Seneca Falls unveils Justice Bell replica in honor of women’s right to vote
It’s a bell that rang out in 1920 when the 19th Amendment giving women the right to vote was ratified.
It's called the Justice Bell, and the National Women’s Hall of Fame on Wednesday celebrated the unveiling of its replica in Seneca Falls.
“Just as the Liberty Bell is an enduring symbol of the American struggle for freedom, the Justice Bell is the struggle for women’s equality,” said Menzo Case, CEO of Generations Bank, which provided funding for the project.
The half-sized replica is displayed temporarily outside of the Seneca Knitting Mill, which overlooks the chapel where the first women’s rights convention took place in 1848.
There, two documents were adopted, including the declaration of sentiments that outlines the desired rights of female citizens in the U.S.
“It took another 72 years and a tremendous amount of work by women and their allies to gain the support needed to bring this issue to the national forefront,” said Jennifer Gabriel, executive director of the Women’s Hall of Fame.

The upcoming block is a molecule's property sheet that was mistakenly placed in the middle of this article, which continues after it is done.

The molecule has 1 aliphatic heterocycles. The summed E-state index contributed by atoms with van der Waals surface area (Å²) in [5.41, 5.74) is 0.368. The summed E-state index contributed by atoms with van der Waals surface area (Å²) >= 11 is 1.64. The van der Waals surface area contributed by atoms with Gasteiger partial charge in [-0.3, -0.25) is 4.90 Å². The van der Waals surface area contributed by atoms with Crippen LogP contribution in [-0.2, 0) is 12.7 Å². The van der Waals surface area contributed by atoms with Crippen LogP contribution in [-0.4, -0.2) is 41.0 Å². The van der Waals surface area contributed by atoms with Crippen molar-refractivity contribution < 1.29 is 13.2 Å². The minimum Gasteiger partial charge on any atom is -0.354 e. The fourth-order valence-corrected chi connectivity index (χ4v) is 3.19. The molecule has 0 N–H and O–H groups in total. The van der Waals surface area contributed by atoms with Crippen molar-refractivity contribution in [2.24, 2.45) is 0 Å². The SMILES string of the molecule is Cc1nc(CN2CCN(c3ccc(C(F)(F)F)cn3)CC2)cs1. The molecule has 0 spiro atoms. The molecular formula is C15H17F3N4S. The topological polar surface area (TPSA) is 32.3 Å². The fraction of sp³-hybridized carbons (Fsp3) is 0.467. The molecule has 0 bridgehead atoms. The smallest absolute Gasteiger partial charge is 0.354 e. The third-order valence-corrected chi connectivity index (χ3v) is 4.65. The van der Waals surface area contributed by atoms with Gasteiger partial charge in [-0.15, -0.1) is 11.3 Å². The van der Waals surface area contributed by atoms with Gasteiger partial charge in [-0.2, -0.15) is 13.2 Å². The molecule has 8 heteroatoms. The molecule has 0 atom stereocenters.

“Much of the work that was done was on the local level to raise awareness of this important issue.”
The original bell was commissioned in 1915 by Katharine Wentworth Ruschenberger, who was one of 70,000 members of the Pennsylvania Woman Suffrage Association. It was then mounted on the bed of a pickup truck that traveled 5,000 miles to raise awareness of the suffrage movement.
During that journey, the clapper that swings inside the bell was chained, to prevent the bell from ringing, symbolizing the silence of women who did not have the right to vote.
The original bell is on display at Washington Memorial Chapel in Valley Forge, Pennsylvania. Both the original and the replica are lasting reminders of the fight for equal rights, Gabriel said.